Whether one thinks that "religion" continues to fade or has made a comeback in the contemporary world, there is a common notion that "religion" went away somewhere, at least in the West. But William Cavanaugh argues that religious fervor never left -- it has only migrated toward a new object of worship. In Migrations of the Holy
he examines the disconcerting modern transfer of sacred devotion from the church to the nation-state.
In these chapters Cavanaugh cautions readers to be wary of a rigid separation of religion and politics that boxes in the church and sends citizens instead to the state for hope, comfort, and salvation as they navigate the risks and pains of mortal life. When nationality becomes the primary source of identity and belonging, he warns, the state becomes the god and idol of its own religion, the language of nationalism becomes a liturgy, and devotees willingly sacrifice their lives to serve and defend their country.
Cavanaugh urges Christians to resist this form of idolatry, to unthink the inevitability of the nation-state and its dreary party politics, to embrace radical forms of political pluralism that privilege local communities -- and to cling to an incarnational theology that weaves itself seamlessly and tangibly into all aspects of daily life and culture.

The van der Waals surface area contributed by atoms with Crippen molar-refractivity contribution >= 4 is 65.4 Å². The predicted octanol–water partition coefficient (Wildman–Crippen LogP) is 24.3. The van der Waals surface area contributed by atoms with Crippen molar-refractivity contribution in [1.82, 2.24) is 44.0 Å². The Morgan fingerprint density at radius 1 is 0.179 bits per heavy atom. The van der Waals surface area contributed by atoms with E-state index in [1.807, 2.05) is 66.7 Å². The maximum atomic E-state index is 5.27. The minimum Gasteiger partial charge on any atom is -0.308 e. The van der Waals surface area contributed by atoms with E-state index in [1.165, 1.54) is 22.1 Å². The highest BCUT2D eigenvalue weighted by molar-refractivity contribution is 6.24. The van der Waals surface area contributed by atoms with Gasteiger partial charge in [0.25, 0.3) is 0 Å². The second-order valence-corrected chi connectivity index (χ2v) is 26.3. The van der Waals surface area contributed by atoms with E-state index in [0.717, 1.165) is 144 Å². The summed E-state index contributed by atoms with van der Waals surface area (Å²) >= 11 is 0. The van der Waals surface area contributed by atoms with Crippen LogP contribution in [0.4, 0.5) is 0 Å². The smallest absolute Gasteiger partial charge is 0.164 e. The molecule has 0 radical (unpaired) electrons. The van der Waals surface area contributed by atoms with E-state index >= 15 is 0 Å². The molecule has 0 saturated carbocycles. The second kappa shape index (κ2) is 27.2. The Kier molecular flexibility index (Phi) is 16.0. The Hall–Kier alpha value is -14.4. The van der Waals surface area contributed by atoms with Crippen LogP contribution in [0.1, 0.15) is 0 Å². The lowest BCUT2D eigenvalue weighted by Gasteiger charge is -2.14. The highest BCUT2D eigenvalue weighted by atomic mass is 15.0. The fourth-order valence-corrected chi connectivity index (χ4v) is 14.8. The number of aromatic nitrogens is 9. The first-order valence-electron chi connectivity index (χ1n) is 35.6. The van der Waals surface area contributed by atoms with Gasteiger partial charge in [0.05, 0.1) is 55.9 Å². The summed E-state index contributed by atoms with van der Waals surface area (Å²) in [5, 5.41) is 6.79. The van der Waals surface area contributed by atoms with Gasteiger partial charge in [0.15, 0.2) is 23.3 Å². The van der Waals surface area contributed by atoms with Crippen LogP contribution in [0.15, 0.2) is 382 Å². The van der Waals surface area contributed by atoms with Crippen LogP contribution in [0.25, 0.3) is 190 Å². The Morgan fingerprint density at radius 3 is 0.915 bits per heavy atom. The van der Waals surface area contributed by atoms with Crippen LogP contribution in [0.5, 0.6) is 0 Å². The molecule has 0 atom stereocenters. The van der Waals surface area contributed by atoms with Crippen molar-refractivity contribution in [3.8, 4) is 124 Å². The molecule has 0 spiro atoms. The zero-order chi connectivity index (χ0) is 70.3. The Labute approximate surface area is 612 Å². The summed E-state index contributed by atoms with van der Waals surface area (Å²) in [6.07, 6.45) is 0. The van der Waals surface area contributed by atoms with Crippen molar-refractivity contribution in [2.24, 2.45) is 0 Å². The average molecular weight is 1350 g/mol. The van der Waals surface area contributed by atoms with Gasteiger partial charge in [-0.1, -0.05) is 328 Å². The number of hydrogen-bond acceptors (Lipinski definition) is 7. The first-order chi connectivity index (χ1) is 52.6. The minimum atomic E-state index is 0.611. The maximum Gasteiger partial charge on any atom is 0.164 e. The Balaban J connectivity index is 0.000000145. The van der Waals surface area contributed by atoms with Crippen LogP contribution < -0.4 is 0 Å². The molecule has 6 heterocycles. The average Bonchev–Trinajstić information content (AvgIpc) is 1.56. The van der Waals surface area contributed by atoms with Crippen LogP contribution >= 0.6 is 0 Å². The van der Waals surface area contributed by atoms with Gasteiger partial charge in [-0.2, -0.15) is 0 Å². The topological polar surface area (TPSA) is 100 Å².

Read more about the book in a blog post by Cavanaugh on EerdWord
— King's College London
"In these essays William Cavanaugh continues to provide leadership and vision in the field of political theology. He addresses essential questions about the religious status of the nation-state, the political character of the church, and how the tradition of Christian political thought might be brought to bear upon contemporary politics. In doing so Cavanaugh unfolds a theological response to present political conditions and a political response to our theological condition."
— Center for Religion and Society, Roanoke College
"Another vigorous — but distinct — voice in the burgeoning conversation about the role of religion generally and the church specifically in political life. . . Worth a careful read."